A recent study in BMC Medicine demonstrated new findings of the correlation between serum magnesium levels and coronary artery diseases.
Magnesium plays a critical role in maintaining healthy cardiovascular function. It is also involved in glucose and insulin metabolism and has significant impacts on one of the most important sources of energy in the body. Experimental studies have shown that magnesium deficiencies might result in adverse cardiovascular effects, of which atherosclerosis has the most important impact.
Although there are a limited number of clinical trials studying the effect of magnesium supplements on cardiovascular health, they have shown that consuming magnesium supplements can promote cardiovascular health in different ways including lowering blood pressure and fasting glucose and improving vascular stiffness and insulin resistance.
Despite having these effects, it is not clear if these associations are a causal relationship or are due to other cardioprotective factors. A recent Mendelian randomisation study investigated whether serum magnesium levels are causally associated with coronary artery disease or not. The results are published in the BMC Medicine.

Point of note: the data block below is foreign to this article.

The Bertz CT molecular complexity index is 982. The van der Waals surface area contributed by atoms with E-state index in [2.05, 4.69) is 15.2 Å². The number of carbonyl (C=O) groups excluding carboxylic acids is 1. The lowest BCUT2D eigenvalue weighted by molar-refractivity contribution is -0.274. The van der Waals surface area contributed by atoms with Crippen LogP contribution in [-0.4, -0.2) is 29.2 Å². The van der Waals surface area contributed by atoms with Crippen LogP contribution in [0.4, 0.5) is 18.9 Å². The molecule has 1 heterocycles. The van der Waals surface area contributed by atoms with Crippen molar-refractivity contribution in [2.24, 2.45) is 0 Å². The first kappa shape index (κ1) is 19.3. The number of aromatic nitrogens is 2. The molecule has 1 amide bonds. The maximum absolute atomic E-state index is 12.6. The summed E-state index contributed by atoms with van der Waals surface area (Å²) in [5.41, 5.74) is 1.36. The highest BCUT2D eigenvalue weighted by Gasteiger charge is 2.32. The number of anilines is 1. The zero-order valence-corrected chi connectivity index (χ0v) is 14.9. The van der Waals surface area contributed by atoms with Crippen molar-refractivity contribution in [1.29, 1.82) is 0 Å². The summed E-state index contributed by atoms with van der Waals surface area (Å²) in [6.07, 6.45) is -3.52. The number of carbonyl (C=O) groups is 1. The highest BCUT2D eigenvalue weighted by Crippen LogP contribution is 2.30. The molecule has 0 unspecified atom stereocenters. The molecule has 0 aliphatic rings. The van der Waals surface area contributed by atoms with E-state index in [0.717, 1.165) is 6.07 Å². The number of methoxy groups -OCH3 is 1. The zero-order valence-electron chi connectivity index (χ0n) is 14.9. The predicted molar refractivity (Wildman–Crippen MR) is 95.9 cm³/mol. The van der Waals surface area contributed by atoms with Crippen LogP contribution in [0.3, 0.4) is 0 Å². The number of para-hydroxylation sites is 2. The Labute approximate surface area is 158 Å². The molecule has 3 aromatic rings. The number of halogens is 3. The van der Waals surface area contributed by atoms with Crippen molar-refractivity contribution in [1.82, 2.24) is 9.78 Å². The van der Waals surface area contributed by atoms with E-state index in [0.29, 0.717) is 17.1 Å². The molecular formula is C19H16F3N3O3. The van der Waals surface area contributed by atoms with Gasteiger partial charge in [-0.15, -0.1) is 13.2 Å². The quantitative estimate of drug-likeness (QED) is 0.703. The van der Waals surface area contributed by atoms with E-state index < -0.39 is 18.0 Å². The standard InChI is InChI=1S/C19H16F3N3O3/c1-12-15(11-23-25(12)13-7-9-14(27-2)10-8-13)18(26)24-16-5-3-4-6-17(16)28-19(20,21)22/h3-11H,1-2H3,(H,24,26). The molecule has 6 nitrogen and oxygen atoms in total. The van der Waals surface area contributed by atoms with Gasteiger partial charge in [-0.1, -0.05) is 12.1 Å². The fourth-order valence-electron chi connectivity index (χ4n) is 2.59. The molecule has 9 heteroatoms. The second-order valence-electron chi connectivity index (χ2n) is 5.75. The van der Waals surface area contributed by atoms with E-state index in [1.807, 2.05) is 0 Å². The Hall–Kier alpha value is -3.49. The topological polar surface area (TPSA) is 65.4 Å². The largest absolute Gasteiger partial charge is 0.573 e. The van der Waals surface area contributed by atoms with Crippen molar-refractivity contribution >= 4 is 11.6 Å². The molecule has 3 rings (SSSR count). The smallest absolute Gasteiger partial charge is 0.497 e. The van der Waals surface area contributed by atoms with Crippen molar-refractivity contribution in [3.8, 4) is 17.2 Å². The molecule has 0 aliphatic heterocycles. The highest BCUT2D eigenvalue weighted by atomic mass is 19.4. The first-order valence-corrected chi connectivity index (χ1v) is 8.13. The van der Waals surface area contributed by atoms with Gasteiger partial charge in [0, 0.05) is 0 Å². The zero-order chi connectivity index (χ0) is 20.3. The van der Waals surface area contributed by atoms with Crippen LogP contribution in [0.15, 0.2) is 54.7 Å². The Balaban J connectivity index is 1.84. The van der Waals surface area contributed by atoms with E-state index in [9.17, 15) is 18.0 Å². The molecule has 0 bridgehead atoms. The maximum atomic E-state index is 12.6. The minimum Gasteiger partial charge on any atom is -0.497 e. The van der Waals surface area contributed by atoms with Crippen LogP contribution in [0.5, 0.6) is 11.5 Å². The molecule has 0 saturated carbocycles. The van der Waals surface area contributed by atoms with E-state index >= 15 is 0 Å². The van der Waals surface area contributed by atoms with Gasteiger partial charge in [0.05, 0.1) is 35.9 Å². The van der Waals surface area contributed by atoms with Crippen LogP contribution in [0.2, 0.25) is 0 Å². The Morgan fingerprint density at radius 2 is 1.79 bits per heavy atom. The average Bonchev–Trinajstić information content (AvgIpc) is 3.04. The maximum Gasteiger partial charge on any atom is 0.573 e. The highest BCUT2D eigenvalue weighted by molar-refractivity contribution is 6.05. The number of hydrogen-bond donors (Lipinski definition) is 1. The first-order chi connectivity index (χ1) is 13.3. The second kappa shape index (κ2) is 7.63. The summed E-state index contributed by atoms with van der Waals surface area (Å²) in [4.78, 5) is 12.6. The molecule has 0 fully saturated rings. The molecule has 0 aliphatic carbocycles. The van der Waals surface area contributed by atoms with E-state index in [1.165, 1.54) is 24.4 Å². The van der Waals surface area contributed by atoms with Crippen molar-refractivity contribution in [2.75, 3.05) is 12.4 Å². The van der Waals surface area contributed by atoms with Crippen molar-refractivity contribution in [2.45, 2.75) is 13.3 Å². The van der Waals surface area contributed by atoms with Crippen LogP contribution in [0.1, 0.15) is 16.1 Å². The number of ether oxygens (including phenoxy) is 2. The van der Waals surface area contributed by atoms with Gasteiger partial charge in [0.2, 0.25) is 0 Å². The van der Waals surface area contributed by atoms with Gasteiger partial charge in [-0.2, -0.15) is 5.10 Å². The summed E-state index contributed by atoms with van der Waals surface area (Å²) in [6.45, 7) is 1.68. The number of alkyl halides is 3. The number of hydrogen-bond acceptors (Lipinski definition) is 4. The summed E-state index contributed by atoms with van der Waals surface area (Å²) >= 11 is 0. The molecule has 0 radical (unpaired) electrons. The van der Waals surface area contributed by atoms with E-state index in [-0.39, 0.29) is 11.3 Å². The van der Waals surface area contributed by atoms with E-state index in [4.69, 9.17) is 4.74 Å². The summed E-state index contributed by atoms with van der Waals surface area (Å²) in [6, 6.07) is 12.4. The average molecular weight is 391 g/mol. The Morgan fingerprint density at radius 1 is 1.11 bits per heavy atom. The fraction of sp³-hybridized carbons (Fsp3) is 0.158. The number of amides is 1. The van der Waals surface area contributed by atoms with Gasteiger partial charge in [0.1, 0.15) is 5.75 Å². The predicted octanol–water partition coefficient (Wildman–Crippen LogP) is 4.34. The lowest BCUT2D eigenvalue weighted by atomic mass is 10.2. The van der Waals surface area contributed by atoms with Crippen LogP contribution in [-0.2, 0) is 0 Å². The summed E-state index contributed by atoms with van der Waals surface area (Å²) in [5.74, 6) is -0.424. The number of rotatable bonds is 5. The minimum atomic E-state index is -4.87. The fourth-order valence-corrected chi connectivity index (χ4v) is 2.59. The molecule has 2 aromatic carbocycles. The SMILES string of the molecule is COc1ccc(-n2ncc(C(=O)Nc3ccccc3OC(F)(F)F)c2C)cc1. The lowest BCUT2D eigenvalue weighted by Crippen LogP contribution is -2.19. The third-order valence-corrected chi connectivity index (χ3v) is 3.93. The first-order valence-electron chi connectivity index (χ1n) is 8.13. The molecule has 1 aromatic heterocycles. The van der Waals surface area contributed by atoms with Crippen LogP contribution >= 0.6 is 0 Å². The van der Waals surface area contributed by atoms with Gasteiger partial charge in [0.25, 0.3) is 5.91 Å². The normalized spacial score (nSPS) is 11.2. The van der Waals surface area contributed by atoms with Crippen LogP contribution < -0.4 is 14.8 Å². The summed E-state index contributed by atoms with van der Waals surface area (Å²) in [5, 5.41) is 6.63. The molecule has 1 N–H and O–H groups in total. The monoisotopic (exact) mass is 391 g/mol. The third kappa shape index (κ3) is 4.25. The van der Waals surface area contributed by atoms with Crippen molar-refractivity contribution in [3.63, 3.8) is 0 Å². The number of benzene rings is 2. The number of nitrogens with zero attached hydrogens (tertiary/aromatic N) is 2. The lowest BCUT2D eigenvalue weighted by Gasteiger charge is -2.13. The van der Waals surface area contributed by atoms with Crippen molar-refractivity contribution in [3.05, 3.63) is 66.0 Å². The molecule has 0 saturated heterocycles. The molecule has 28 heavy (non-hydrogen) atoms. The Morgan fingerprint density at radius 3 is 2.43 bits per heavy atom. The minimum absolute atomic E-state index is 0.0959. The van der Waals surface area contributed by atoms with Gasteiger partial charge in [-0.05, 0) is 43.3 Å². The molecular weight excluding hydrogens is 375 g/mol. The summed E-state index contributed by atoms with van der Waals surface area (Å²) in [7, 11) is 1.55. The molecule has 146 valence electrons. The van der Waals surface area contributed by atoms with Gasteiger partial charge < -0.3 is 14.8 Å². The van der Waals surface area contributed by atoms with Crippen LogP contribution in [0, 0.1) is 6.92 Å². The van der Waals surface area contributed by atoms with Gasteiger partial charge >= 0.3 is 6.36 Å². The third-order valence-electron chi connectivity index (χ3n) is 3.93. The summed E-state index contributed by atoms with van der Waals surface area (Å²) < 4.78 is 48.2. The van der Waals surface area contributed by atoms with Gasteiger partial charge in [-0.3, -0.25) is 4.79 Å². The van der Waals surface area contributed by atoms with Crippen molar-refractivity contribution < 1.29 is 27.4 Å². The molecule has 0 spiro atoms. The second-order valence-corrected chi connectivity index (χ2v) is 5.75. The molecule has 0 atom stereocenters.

This Mendelian randomisation analysis used data from a meta-analysis of 48 studies with a total of 60,801 coronary artery diseases cases and 123,504 non-cases. Scientists used six single-nucleotide genomes which determines the serum magnesium levels as variable.
Based on the results, they found that a genetic predisposition of higher serum magnesium levels is associated with a lower rate of cardiovascular events. For future studies, they suggest randomized clinical trials should evaluate the role of magnesium supplements on cardiovascular events, especially in cases of very low magnesium levels.
Written by Nima Makhdami, M.D.
Reference: Larsson, S. C., Burgess, S., & Michaëlsson, K. (2018). Serum magnesium levels and risk of coronary artery disease: Mendelian randomisation study. BMC Medicine, 16(1), 68.